807 F.2d 712 (8th Cir. 1986), 85-2534, Beef Nebraska, Inc. v. United States
|Citation:||807 F.2d 712|
|Party Name:||BEEF NEBRASKA, INC., a Nebraska Corporation, Petitioner, v. UNITED STATES of America, United States Department of Agriculture, Respondent.|
|Case Date:||December 10, 1986|
|Court:||United States Courts of Appeals, Court of Appeals for the Eighth Circuit|
Submitted Oct. 15, 1986.
Steven D. Johnson, Omaha, Neb., for petitioner.
Raymond W. Fullerton, Washington, D.C., for respondent.
Before FAGG, BOWMAN and TIMBERS, [*] Circuit Judges.
TIMBERS, Circuit Judge.
Petitioner Beef Nebraska, Inc. ("Beef Nebraska"), a "packer" subject to the provisions of the Packers and Stockyards Act, 7 U.S.C. Secs. 181-231 (1982 & Supp. III 1985) ("the Act"), petitions this court to set aside a decision and order entered November 26, 1985 by respondent United States Department of Agriculture ("USDA"), Donald A. Campbell, Judicial Officer, ordering Beef Nebraska to cease and desist from paying for livestock with checks drawn on remote, distant, or country
bank accounts. The judicial officer held that Beef Nebraska's use of checks drawn on a distant bank to pay for livestock often lengthened the check-clearing process by at least one day, and hence delayed the "collection of funds" in violation of Sec. 409(c) of the Act, 7 U.S.C. Sec. 228b(c) (1982) ("Sec. 228b(c)"). In its petition, Beef Nebraska claims, first, that its use of checks drawn on the distant bank did not delay the "collection of funds" within the meaning of Sec. 228b(c), and, second, that an administrative law judge, in denying its motions to require USDA to answer certain interrogatories, deprived it of its right to pre-hearing discovery under the United States Constitution and certain statutes and regulations. 1
We hold that Beef Nebraska's use of checks drawn on the distant bank delayed the collection of funds in violation of the unambiguous proscription of Sec. 228b(c). We further hold that the administrative law judge did not deprive Beef Nebraska of its right to obtain answers to its interrogatories, to whatever extent such right exists. We deny the petition for review and affirm the order.
Beef Nebraska conceded at oral argument before us that, if the judicial officer interpreted Sec. 228b(c) correctly, the record before him contained sufficient evidence to support the conclusion that Beef Nebraska violated the Act. Beef Nebraska thus does not dispute the facts, but rather disputes the judicial officer's interpretation of Sec. 228b(c). We summarize only those facts believed necessary to an understanding of the issues raised in the petition.
Beef Nebraska is engaged in the business of buying livestock in commerce for slaughter and sale. Hence it is a "packer" subject to the provisions of the Act. 7 U.S.C. Sec. 191 (1982). Its sole processing plant is in Omaha, Nebraska. Its daily purchases of livestock average $305,000. They are from livestock sellers located throughout the midwestern United States.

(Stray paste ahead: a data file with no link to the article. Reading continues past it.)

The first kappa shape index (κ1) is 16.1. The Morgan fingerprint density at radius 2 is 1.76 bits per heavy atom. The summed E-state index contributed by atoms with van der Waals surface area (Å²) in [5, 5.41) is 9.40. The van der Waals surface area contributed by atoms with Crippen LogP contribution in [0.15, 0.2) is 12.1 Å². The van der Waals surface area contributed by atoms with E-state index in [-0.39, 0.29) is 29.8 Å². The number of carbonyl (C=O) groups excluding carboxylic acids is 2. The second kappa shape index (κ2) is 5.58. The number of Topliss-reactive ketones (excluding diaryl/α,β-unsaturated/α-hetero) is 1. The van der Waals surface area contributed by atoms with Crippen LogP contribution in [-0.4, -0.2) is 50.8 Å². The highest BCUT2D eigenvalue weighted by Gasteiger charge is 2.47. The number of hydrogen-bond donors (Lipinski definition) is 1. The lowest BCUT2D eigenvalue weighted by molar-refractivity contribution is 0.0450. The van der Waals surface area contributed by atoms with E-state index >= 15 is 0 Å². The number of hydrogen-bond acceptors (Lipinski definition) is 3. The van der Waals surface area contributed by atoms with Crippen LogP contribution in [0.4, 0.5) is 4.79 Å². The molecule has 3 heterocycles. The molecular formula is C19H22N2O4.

The acts leading to the instant petition began in July 1982. At that time Beef Nebraska's use of a new checking account to pay livestock sellers often increased the period of time between the point at which it tendered a check to a seller and the point at which the seller had unconditional access to the funds pursuant to the check. Prior to July 1982, Beef Nebraska paid livestock sellers with checks drawn on its ordinary corporate account at the Omaha National Bank ("ONB"). In view of ONB's location in Omaha, the Federal Reserve System classifies it as a "city" bank. Livestock sellers paid with checks drawn on Beef Nebraska's ONB account would deposit such checks in their own banks. These banks often granted the sellers provisional credit. Provisional credit became final only after the checks cleared Beef Nebraska's ONB account. When a check drawn on that account was presented to the Federal Reserve Bank in Omaha ("the Federal Reserve Bank"), the check cleared at a time determined under Federal Reserve System schedules applicable to city banks. At that time the funds became available to the depositing bank. In general, under these schedules a check drawn on Beef Nebraska's ONB ordinary corporate account cleared on the same day that the check was presented to the Federal Reserve Bank. When the checks were presented to commercial clearinghouse associations--private collection systems with which ONB maintained agreements for such purposes--the checks cleared at least as quickly.
Presentments of checks drawn on the accounts of ONB's customers are made throughout the day at the Federal Reserve Bank. The same is true of checks presented to several commercial clearinghouse associations and by other banks directly to ONB. These numerous presentments prevent ONB from predicting accurately the value of checks which will clear against its customers' ordinary checking accounts on any given day. As a result, Beef Nebraska either had to maintain large idle balances in its checking account or had to pay overdraft charges on checks drawn on insufficient funds. To avoid this dilemma, Beef Nebraska opened a "controlled disbursement" checking account ("controlled account") at ONB on June 28, 1982. A check drawn on the controlled account appeared on its face to have been drawn on the State Bank of Palmer ("the Palmer Bank"), a small bank located in Palmer, Nebraska, 125 miles west of Omaha. In fact, however, pursuant to an agreement between ONB and the Palmer Bank, ONB would intercept the check at the Federal Reserve Bank, process the check, and debit its customer's controlled account. The Palmer Bank never received or processed the check. In view of its remote geographic location, the Palmer Bank is classified by the Federal Reserve...
To continue readingFREE SIGN UP